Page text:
I want to use the following quote from Henri de Lubac’s Paradoxes of Faith in order to occasion the explanation of the Social Teaching of the Catholic Church and the distribution of wealth, yes another post on that. So here’s the de Lubac quote:
We would be more indulgent with one another, indeed, we would have more mutual love and admiration if from early on were inculcated in us the principle of the division of labor and all its consequences: division of talents, of tastes, of vocations, of orientations, of habits and all sorts of other qualities. Dialogue among us would not then be less serious, rather more peaceful. Spontaneously we would then make efforts to reach a common goal. We would then see that the Creator’s gifts to human nature are in practice irreconcilable in individual members of the human race. And we would find beauty in this in spite of all the questions, uncertainties, mutual difficulties and conflicts involved, because we would also have mutual respect and trust with an eye to a richer, subtler, and really rewording harmony. pg. 157-8
This, I would argue, is the very definition of the Social Doctrine principle of solidarity coupled with the principle of the universal destination of goods, and I want to apply it to the question of the distribution of property.
First, let me say that I am not going to go into the question of how property is distributed. This is because the Church is not exactly clear on this beyond that the state has a role, personal ownership is to be encouraged, and that the principle of subsidiarity must always be respected. ALWAYS! This means, therefore, that when you see the phrase “distribution of property” you simply may not assume that I or the Church mean the same thing as, say, Karl Marx. This is not Marxism, which has been roundly condemned by the Church over, and over, and over again.
Now onto my larger point: what de Lubac is saying is that we can alleviate society of contention by the emphasis on the “division of labor” and the interdependence of all people. The education in the division of labor leads us to the inevitable realization that all the gifts of the Creator cannot have been given to just one individual. This seems obvious, but what does this mean in the end?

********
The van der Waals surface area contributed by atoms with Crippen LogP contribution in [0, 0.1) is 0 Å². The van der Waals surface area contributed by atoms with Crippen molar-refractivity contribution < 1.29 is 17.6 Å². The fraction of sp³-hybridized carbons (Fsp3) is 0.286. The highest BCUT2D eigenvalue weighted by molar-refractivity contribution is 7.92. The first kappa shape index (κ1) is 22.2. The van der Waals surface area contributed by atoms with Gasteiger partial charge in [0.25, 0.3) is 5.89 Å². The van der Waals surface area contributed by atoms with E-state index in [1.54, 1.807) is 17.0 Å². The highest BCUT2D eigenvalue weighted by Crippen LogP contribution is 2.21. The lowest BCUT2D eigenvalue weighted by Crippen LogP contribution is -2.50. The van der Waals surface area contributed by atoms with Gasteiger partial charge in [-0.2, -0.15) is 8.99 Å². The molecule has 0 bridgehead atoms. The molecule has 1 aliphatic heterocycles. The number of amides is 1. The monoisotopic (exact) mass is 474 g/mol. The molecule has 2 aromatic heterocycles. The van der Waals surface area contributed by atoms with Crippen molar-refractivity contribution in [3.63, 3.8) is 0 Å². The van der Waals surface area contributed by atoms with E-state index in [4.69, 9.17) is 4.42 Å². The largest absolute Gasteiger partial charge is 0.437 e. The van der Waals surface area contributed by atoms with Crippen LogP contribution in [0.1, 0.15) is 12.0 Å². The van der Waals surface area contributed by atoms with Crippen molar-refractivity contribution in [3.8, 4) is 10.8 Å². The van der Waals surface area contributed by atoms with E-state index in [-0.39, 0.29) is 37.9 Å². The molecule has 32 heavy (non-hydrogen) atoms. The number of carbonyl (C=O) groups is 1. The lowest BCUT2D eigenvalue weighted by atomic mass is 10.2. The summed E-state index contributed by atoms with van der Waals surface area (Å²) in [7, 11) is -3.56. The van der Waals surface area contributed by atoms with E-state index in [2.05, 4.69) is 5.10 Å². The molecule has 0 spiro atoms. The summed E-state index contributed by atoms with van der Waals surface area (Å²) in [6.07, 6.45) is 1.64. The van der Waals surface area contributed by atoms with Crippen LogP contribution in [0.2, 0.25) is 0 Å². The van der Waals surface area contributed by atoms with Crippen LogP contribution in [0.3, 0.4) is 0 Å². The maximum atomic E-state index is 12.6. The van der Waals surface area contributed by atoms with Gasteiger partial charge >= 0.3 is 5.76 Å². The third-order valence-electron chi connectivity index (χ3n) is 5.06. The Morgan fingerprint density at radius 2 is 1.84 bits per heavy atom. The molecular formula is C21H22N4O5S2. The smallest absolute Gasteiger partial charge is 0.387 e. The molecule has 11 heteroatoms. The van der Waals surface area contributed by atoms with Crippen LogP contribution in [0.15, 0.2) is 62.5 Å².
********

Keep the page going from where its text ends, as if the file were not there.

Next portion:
Well, it means that for all the brilliance of an artist, a laborer who has truly poured out their very personhood into that which they produce rightly making it theirs, despite this fact, someone made his brush; someone made his paints; someone invented the technology for the light bulb that shone over his work; someone flips the switch at the power plant that provides for the heat in his studio as he works; the work of the artist was made possible by the work of hundreds of thousands of other souls who have done their work well before the artist was a glimmer in his parents eyes.
While it is absolutely true that the individual can claim the fruit of their labor as their own, it is not true that this is an absolute claim, for the very simple reason that many hands go into producing the conditions that make one’s labor possible and thus the fruit.
What’s more, the labor of previous generations that makes our private property possible today is not just some static event in the past. It is not just that Thomas Edison improved the light bulb that makes what I’m doing now possible, typing away as I am on a computer, but that this invention of his has been preserved over time. We are able to do what we do because of the labor of people right now…and now…and now…and, yes, now. There is a constancy about the labor that makes my private property possible. There are the human forces of will and memory that are engaged at every turn of every day that allow all of us to own the things we do. The labor that makes the beer I’m drinking possible is indeed a “division of talents, of tastes, of vocations, of orientations, of habits and all sorts of other qualities.”
The self-made man is a myth. And the notion that our private property is ours because we are the sole cause of its coming into existence is a fallacy. We are not our own.
Private property is defended by the Church for reasons that have to do with the extension of our personality, yes. But ultimately private property is about the preservation of life, liberty, and the pursuit of happiness, which for a Catholic means sanctity. Those things that we own that do not directly lend towards life, liberty, and sanctity are less ours than we would like to think. Once we begin to understand this, then, the distribution of property, which must begin with us, can happen all at once and without governmental force.
For now, we can just hope with Henri de Lubac for a “really rewarding harmony” amongst men, but our hope must turn into faith and that faith ought to animate action in love, which always bring us back to Christ Jesus. We can look for grand schemes in the Social Doctrine of the Church, ways and means to bring about some Christic Utopia. But this is not the point. The point is to introduce, foster, and cultivate the love of Christ so that, again as de Lubac desires, we might have “more mutual love and admiration.”